The British Beauty Council has three pillars Education, Innovation and Reputation; within our Education Pillar, Sharon Lloyd has been appointed as the Race & Equalities Advisor.
You’ve been working in Higher Education since joining Southampton Solent University in 2007. What made you want to become an educator?
My original intention wasn’t to become an educator, I followed my heart and wanted to pursue a career as a printed textile researcher. However, my scholarship was on condition that I also did some teaching, and it slowly became the thing that I enjoyed more than the research. I look back now and recognise that I teach because I love engaging others in learning, in finding new things in old books and turning ideas on their head. It is always important to ask why, which as you get older becomes why not?
As the programme leader for MA Make-up and Hair Design Futures, BA Make-up and Hair Design, BA Special Effects, and BA Prosthetics and Special Effects at Southampton Solent University, you have a lot of experience with both existing and aspiring students. What advice would you give to someone who wants to study make-up or hair at university?
Do it because you love it, because it makes you excited and want to explore your creativity, not because you want to make other people happy. I think you have to be quite selfish to be an artist, and continue to get out there with your talents, even when doors close. Often the struggle to be seen only makes you more determined to continue learning your craft. Do it because you have got something to say about how we present ourselves to the world, and you want to make change. And then there is the dilemma and disorder which you should embrace both literally and figuratively – designing for different skin tones, hair types and age groups can be quite a chaotic business both creatively and emotionally – the struggle is real people! Studying a degree can provide the tools to deal with the process you have to go through to get there.
The beauty industry has been hugely impacted by the current COVID-19 pandemic; there has also been a clear impact on students across educational levels throughout this time. How has COVID-19 impacted the method of study across your programme portfolio?
The resilience and fortitude of the students has completely taken me by surprise. I am so proud of them. In response to Covid-19 we are currently delivering a blended learning model where we have a limited range of small workshops in studio, matched by additional virtual workshop delivery. This allows us to provide the majority of seminars and lectures online. Interestingly, in our virtual classrooms the focus has shifted to become more critical of practice, and students have a keener understanding of history and design processes using techniques in image construction. I really believe that the result of this new model of learning across Higher Education, will be a swathe of innovative designers who are going to provide a new perspective on what is beauty, and how we judge its worth.
Recently you have focused your research on issues relating to the body, identity, fashion and cosmetic delineation. How will your existing role as an educator help with your role with the British Beauty Council as Race & Equalities Advisor for Education Pillar?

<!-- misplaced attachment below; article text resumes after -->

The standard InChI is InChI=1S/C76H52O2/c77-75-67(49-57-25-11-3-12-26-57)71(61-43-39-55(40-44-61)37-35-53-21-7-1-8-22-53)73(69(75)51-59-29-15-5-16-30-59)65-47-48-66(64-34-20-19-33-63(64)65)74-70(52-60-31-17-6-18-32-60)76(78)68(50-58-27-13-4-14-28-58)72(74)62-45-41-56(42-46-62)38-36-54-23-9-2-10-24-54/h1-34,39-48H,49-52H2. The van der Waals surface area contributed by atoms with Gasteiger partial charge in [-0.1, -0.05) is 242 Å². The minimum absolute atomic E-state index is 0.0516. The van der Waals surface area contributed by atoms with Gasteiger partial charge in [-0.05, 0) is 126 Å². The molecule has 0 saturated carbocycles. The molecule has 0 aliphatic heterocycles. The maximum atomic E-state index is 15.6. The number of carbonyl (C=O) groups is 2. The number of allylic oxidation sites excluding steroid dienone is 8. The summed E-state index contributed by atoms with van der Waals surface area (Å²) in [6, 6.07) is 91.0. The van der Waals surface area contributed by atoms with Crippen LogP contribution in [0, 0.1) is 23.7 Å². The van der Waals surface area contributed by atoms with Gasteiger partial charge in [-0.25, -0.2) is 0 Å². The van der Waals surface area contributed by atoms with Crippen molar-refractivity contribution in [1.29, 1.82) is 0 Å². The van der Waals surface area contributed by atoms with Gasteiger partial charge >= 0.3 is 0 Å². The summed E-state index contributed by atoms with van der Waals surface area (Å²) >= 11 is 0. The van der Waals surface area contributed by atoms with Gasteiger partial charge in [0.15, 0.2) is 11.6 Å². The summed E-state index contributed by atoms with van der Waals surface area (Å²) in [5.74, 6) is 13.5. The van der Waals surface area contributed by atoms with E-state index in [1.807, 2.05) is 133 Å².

In my current role as an educator I am in a unique position to conceptualise diversity and equality as a core strength, and to facilitate long term initiatives within a range of course programmes. The expedition of education brings enhanced experience and knowledge to the general beauty industry, but it is also important that it actively provides access to high quality careers advice and guidance.
Clearly social responsibility is core to the structure of the Education Pillar, and my role within the British Beaty Council is to ensure that emotionally and culturally considerate practice, and the empathetic knowledge of diverse clients/consumers and their needs is placed at the centre of intelligent beauty provision.
Fashion Academics Creating Equality (FACE) launched this year, with the aim to challenge Higher Education, Further Education and the Fashion Industry to be more inclusive, unified and equal. How did the concept of FACE start?
FACE began as a series of conversations between fashion and beauty academics, and it was increasingly apparent that the focus of our discussions was centred on the dearth of black culture within our curriculums, which were indicative of the paucity of diversity and inclusion within education in general. As a community of educators, FACE recognises the importance of presenting a broader contribution to our students in terms of culture, empowerment and practice. By excluding and marginalising the experiences of cultures outside of people racialised as white, we limit ourselves by holding back talent and avoiding opportunities for equity, and so we will work to improve the rates of recruitment and progression for underrepresented students and staff in education as well as the wider fashion and beauty industry. Within its manifesto FACE has several aims that focus on eliciting change in institutional cultures, processes and practices, and by engaging in conversations with likeminded academics across the sector I believe that we will be able to provide the platform to inculcate an unbiased and decolonised curriculum, as well as work towards real recognition for equality and diversity for students and staff in the FE and HE sectors.